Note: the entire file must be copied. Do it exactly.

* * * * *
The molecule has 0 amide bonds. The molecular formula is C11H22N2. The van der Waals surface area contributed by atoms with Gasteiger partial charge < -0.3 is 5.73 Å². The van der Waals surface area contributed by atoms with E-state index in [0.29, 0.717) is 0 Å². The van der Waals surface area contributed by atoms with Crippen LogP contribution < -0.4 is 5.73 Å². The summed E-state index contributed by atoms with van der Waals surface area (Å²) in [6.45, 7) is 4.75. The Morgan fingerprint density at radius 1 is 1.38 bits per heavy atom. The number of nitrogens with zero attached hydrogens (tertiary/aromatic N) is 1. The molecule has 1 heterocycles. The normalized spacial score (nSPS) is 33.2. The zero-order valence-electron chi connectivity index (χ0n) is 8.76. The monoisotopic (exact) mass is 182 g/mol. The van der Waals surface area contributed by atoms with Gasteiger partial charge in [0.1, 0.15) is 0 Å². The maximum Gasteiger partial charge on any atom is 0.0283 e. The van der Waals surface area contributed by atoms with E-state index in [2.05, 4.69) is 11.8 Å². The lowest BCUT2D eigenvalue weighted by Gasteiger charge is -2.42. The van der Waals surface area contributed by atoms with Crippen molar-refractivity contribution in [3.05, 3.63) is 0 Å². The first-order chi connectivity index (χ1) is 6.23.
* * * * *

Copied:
The molecule has 0 amide bonds. The molecular formula is C11H22N2. The van der Waals surface area contributed by atoms with Gasteiger partial charge < -0.3 is 5.73 Å². The van der Waals surface area contributed by atoms with E-state index in [0.29, 0.717) is 0 Å². The van der Waals surface area contributed by atoms with Crippen LogP contribution < -0.4 is 5.73 Å². The summed E-state index contributed by atoms with van der Waals surface area (Å²) in [6.45, 7) is 4.75. The Morgan fingerprint density at radius 1 is 1.38 bits per heavy atom. The number of nitrogens with zero attached hydrogens (tertiary/aromatic N) is 1. The molecule has 1 heterocycles. The normalized spacial score (nSPS) is 33.2. The zero-order valence-electron chi connectivity index (χ0n) is 8.76. The monoisotopic (exact) mass is 182 g/mol. The van der Waals surface area contributed by atoms with Gasteiger partial charge in [0.1, 0.15) is 0 Å². The maximum Gasteiger partial charge on any atom is 0.0283 e. The van der Waals surface area contributed by atoms with E-state index in [2.05, 4.69) is 11.8 Å². The lowest BCUT2D eigenvalue weighted by Gasteiger charge is -2.42. The van der Waals surface area contributed by atoms with Crippen molar-refractivity contribution in [3.05, 3.63) is 0 Å². The first-order chi connectivity index (χ1) is 6.23.